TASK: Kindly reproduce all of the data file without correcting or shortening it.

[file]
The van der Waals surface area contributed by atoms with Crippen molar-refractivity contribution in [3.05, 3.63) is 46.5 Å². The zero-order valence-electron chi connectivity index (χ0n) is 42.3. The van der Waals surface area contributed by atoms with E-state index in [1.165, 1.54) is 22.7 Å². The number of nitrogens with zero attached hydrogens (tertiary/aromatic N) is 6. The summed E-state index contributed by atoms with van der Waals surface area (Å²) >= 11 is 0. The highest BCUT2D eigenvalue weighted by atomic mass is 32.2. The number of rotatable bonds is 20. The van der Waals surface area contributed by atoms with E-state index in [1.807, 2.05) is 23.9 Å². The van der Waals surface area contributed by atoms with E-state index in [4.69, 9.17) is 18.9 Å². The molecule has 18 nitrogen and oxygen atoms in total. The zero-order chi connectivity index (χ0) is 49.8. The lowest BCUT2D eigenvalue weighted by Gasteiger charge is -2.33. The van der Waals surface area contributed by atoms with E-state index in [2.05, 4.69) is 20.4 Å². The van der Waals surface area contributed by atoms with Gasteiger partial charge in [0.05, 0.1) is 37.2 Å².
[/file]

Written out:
The van der Waals surface area contributed by atoms with Crippen molar-refractivity contribution in [3.05, 3.63) is 46.5 Å². The zero-order valence-electron chi connectivity index (χ0n) is 42.3. The van der Waals surface area contributed by atoms with E-state index in [1.165, 1.54) is 22.7 Å². The number of nitrogens with zero attached hydrogens (tertiary/aromatic N) is 6. The summed E-state index contributed by atoms with van der Waals surface area (Å²) >= 11 is 0. The highest BCUT2D eigenvalue weighted by atomic mass is 32.2. The number of rotatable bonds is 20. The van der Waals surface area contributed by atoms with E-state index in [1.807, 2.05) is 23.9 Å². The van der Waals surface area contributed by atoms with E-state index in [4.69, 9.17) is 18.9 Å². The molecule has 18 nitrogen and oxygen atoms in total. The zero-order chi connectivity index (χ0) is 49.8. The lowest BCUT2D eigenvalue weighted by Gasteiger charge is -2.33. The van der Waals surface area contributed by atoms with E-state index in [2.05, 4.69) is 20.4 Å². The van der Waals surface area contributed by atoms with Gasteiger partial charge in [0.05, 0.1) is 37.2 Å².